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Blog Tour – Stories For Homes Volume Two – edited by Debi Alper and Sally Swingewood

Published October 6, 2017 by bibliobeth

What’s it all about?:

“Stories give our imaginations a home. It’s good to see them helping to give people shelter in the real world, too…”
– Joanne Harris, author of ‘Chocolat’

“A cornucopia of witty, tragic, elegant, raw, heart-warming and terrifying stories that take the idea of Home, play with it as only truly talented writers can, and all to help those who have no home at all.”
– Emma Darwin, author of ‘The Mathematics of Love’

A home is something most of us have the luxury of taking for granted but for many it is a grim struggle to obtain what should be a basic necessity. Stories for Homes is a collection of witty, poignant, funny and heartbreaking short stories by fifty five authors, both established and emerging, reflecting the connection between the immediacy of housing crisis and the stories people tell about their lives around and within it. Volume Two of the anthology includes stories, poems and flash fiction and again all proceeds will be donated to Shelter, the charity for housing and homelessness.

What did I think?:

When the lovely Faye asked me to be part of a blog tour for Stories For Homes Volume Two, a collection of stories, poetry and flash fiction from fifty five published and non-published authors, I jumped at the chance. This is mainly because proceeds from the sale of each e-book go directly to the charity Shelter that helps the homeless and that this particular volume was released in response to the Grenfell Tower tragedy in London recently. It is dedicated to all the victims and the survivors, the exact death toll of which still remains unknown. I suffer with a chronic illness and a lot of the time have trouble sleeping so I was actually watching the news as it all unfolded in the early hours of the morning and it left me both horrified and completely saddened, especially as it’s clearly something that could have been prevented.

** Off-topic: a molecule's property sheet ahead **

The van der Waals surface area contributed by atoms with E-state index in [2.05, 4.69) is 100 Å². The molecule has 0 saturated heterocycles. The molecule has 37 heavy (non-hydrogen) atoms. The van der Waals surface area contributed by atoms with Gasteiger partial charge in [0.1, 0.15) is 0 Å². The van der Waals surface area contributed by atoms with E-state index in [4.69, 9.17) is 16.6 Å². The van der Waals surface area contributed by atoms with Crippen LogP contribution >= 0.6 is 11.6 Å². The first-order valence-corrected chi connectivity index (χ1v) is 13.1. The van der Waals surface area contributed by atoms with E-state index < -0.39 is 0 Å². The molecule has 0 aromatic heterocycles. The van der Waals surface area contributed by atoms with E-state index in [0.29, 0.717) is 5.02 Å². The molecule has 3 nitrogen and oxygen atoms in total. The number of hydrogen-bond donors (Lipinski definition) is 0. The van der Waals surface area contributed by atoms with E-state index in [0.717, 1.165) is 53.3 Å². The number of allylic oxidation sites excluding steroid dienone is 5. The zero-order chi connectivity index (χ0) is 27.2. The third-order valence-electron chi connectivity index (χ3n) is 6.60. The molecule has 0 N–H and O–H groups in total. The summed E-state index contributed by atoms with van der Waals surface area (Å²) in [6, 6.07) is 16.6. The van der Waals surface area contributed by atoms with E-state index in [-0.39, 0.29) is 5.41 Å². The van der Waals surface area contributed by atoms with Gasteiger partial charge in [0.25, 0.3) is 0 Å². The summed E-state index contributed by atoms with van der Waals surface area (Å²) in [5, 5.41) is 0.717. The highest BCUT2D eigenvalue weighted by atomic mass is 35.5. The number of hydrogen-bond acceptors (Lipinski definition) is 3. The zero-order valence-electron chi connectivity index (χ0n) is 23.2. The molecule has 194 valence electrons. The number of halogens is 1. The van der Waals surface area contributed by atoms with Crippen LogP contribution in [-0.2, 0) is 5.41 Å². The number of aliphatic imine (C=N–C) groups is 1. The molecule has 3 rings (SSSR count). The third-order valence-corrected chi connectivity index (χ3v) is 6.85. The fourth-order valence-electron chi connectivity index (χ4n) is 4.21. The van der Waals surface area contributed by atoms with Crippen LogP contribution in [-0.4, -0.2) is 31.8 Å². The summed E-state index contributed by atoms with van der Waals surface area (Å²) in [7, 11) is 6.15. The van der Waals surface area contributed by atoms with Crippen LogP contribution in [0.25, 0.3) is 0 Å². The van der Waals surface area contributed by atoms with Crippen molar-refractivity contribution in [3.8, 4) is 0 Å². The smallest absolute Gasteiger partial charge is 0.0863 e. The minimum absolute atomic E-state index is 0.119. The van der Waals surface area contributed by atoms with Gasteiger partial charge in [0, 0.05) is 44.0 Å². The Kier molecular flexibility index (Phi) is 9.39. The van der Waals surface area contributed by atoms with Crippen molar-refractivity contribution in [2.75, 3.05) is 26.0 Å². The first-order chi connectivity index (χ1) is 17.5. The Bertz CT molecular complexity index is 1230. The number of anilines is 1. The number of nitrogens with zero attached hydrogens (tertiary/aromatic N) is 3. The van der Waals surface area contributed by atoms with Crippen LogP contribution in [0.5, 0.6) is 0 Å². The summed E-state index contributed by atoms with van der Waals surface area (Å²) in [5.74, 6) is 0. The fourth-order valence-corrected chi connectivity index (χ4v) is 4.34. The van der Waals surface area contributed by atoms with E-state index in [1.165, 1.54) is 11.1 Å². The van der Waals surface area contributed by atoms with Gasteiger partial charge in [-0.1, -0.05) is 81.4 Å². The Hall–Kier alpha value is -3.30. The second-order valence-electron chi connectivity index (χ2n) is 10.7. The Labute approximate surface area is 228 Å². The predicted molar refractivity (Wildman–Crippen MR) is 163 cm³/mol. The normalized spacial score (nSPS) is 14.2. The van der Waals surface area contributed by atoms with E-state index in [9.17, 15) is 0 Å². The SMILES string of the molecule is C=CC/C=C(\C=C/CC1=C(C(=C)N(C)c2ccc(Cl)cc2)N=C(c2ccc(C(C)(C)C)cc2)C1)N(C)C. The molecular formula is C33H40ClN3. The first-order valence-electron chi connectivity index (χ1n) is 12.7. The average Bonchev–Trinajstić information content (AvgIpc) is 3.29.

In Stories For Homes Volume Two we get a wonderful mixture of stories that all have the central theme running through them of having a home to come back to. Whether the protagonist(s) in the tale are away from home and are missing it or it might be a home that they make for themselves and learn to love, each story bounces off the page with poignancy and a great deal of heart. I honestly don’t believe there is a bad story in the collection. Obviously there were some I liked more that others and a few that had an incredibly profound effect on me but each story stood on its own quite vividly and I truly believe there is something here for everyone.

Personal favourites had to be The Tiger Who Came Back To Apologise by Jan Carson which was quirky but brilliantly written and follows the reaction of a young single mother as a man from a previous relationship knocks on her door one day. There was also Siamese by Poppy O’Neill, a fascinating story of a possibly dystopian world where a pair of conjoined twins find a way to deal with the hordes of people who pay money to stare through the window of their house and watch them at their daily tasks. Then there was the thought provoking poem, It Was Only A Patch On The Wall by Andy Leach which explores how easy it can be for such a little thing to turn into something that may cost you your livelihood and home.